Christine Campo Alewine, M.D., Ph.D.
Dr. Alewine is an NIH Lasker Scholar in the Laboratory of Molecular Biology. Her research focuses on the use of immunotoxin therapeutics in pancreatic cancer. Dr. Alewine is board certified in internal medicine and medical oncology.
Pancreatic cancer is a devastating disease that kills more than 40,000 Americans each year. Less than 10% of patients survive five years or more after diagnosis because the disease metastasizes very early in its development and is resistant to most current treatments. More effective systemic therapies are needed for our patients.
Recombinant immunotoxins are antibody-based anti-cancer therapeutics that deliver a very potent bacterial toxin specifically to cancer cells. The bacterial toxin halts protein synthesis in the cancer cell, a lethal insult to many cell types. LMB-100 (previously called RG7787) is a recombinant immunotoxin that we are testing in the clinic for patients with pancreatic cancer. LMB-100 targets mesothelin, a protein that is expressed on the surface of almost all pancreatic cancers, but has very limited expression in normal tissues. The immunotoxin binds to mesothelin on the cancer cell surface, leading to cancer cell internalization of the toxin and tumor cell death.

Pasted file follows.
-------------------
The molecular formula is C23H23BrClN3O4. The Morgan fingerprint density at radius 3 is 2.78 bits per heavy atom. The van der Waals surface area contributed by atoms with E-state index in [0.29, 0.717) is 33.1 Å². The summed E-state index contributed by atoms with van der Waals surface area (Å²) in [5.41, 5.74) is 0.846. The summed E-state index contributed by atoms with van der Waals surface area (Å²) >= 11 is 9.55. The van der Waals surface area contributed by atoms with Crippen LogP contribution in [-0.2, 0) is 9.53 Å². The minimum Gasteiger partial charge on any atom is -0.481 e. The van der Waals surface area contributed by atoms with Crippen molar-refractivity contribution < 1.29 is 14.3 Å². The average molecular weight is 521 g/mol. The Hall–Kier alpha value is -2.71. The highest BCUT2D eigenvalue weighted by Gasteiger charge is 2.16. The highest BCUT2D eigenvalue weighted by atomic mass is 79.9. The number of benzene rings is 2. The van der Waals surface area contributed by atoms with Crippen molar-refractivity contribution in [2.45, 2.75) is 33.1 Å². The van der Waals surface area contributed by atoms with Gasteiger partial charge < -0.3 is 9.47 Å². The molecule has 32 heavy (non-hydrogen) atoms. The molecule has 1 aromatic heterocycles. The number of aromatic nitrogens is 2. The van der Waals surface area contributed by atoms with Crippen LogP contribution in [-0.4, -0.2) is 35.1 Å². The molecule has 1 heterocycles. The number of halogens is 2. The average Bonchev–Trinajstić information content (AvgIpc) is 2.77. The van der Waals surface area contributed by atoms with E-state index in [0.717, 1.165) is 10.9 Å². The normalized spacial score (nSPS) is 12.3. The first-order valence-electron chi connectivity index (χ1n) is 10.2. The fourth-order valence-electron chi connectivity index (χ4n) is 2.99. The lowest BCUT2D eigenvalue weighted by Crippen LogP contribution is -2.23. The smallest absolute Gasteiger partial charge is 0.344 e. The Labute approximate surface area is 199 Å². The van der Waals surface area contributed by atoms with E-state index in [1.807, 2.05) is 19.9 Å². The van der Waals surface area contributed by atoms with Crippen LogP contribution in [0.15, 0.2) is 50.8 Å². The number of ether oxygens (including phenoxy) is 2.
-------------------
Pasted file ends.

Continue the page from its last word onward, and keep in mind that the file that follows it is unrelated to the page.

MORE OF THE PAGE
My laboratory research focuses on:
1. Identifying effective combination therapies that can enhance the activity of immunotoxins by increasing delivery and efficacy
2. Evaluating efficacy of new immunotoxins against pancreatic cancer models in vivo and in vitro
3. Examining the biology of mesothelin.
Selected Recent Publications
- Oncologist. 20: 176-185, 2015. [ Journal Article ]
Efficacy of RG7787, a next-generation mesothelin-targeted immunotoxin, against triple-negative breast and gastric cancers.Mol Cancer Ther. 13: 2653-61, 2014. [ Journal Article ]
Megakaryocytic potentiating factor and mature mesothelin stimulate the growth of a lung cancer cell line in the peritoneal cavity of mice .PLoS One. 9: e104388, 2014. [ Journal Article ]
Dr. Alewine received her M.D. and Ph.D. from the University of Maryland School of Medicine. She completed internal medicine residency in the Osler Medical Training Program at Johns Hopkins Hospital followed by clinical fellowship in Medical Oncology at the National Cancer Institute. She joined the Laboratory of Molecular Biology as an Assistant Clinical Investigator through the support of the Clinical Investigator Development program in 2014 and became a tenure-track investigator through the NIH Lasker Scholar program in 2016.
|Leela Rani Avula Ph.D.||Postdoctoral Fellow (CRTA)|
|Sarah Joseph||Postbaccalaureate Fellow (CRTA)|
|Xianyu Zhang||Research Biologist|